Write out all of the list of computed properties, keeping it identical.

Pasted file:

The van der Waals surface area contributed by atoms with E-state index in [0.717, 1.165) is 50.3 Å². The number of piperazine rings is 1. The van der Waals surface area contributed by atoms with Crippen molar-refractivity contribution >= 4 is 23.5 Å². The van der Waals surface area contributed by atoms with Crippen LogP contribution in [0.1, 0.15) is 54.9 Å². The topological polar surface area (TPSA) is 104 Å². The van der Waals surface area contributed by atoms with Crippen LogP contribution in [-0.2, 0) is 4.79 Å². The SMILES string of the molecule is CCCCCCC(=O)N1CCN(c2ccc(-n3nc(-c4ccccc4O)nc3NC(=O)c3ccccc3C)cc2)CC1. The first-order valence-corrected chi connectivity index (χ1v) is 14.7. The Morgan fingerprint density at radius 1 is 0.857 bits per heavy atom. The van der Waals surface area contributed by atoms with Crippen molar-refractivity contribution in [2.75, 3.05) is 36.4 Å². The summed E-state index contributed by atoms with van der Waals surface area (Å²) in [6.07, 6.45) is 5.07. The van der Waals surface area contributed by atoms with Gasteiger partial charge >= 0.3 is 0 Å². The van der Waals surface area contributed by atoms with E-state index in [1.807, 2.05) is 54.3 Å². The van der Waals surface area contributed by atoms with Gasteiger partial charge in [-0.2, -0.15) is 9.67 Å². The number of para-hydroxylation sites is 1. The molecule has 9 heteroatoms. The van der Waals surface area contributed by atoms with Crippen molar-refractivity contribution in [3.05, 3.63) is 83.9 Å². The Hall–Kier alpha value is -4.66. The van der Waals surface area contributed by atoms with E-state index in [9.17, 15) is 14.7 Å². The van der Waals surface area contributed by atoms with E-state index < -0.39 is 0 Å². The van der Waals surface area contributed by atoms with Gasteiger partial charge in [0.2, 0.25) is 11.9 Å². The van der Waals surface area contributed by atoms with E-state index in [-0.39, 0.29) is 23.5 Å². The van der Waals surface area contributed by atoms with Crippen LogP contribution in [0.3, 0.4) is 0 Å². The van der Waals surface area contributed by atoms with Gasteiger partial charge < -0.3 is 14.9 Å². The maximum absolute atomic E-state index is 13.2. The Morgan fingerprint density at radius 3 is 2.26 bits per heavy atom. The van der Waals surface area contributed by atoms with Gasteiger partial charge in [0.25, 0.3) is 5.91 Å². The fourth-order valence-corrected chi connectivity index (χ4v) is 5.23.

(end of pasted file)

The van der Waals surface area contributed by atoms with E-state index in [0.717, 1.165) is 50.3 Å². The number of piperazine rings is 1. The van der Waals surface area contributed by atoms with Crippen molar-refractivity contribution >= 4 is 23.5 Å². The van der Waals surface area contributed by atoms with Crippen LogP contribution in [0.1, 0.15) is 54.9 Å². The topological polar surface area (TPSA) is 104 Å². The van der Waals surface area contributed by atoms with Crippen LogP contribution in [-0.2, 0) is 4.79 Å². The SMILES string of the molecule is CCCCCCC(=O)N1CCN(c2ccc(-n3nc(-c4ccccc4O)nc3NC(=O)c3ccccc3C)cc2)CC1. The first-order valence-corrected chi connectivity index (χ1v) is 14.7. The Morgan fingerprint density at radius 1 is 0.857 bits per heavy atom. The van der Waals surface area contributed by atoms with Crippen molar-refractivity contribution in [2.75, 3.05) is 36.4 Å². The summed E-state index contributed by atoms with van der Waals surface area (Å²) in [6.07, 6.45) is 5.07. The van der Waals surface area contributed by atoms with Gasteiger partial charge >= 0.3 is 0 Å². The van der Waals surface area contributed by atoms with E-state index in [1.807, 2.05) is 54.3 Å². The van der Waals surface area contributed by atoms with Gasteiger partial charge in [-0.2, -0.15) is 9.67 Å². The number of para-hydroxylation sites is 1. The molecule has 9 heteroatoms. The van der Waals surface area contributed by atoms with Crippen molar-refractivity contribution in [3.05, 3.63) is 83.9 Å². The Hall–Kier alpha value is -4.66. The van der Waals surface area contributed by atoms with E-state index in [9.17, 15) is 14.7 Å². The van der Waals surface area contributed by atoms with E-state index < -0.39 is 0 Å². The van der Waals surface area contributed by atoms with Gasteiger partial charge in [0.2, 0.25) is 11.9 Å². The van der Waals surface area contributed by atoms with E-state index in [-0.39, 0.29) is 23.5 Å². The van der Waals surface area contributed by atoms with Crippen LogP contribution in [0.3, 0.4) is 0 Å². The van der Waals surface area contributed by atoms with Gasteiger partial charge < -0.3 is 14.9 Å². The maximum absolute atomic E-state index is 13.2. The Morgan fingerprint density at radius 3 is 2.26 bits per heavy atom. The van der Waals surface area contributed by atoms with Gasteiger partial charge in [0.25, 0.3) is 5.91 Å². The fourth-order valence-corrected chi connectivity index (χ4v) is 5.23.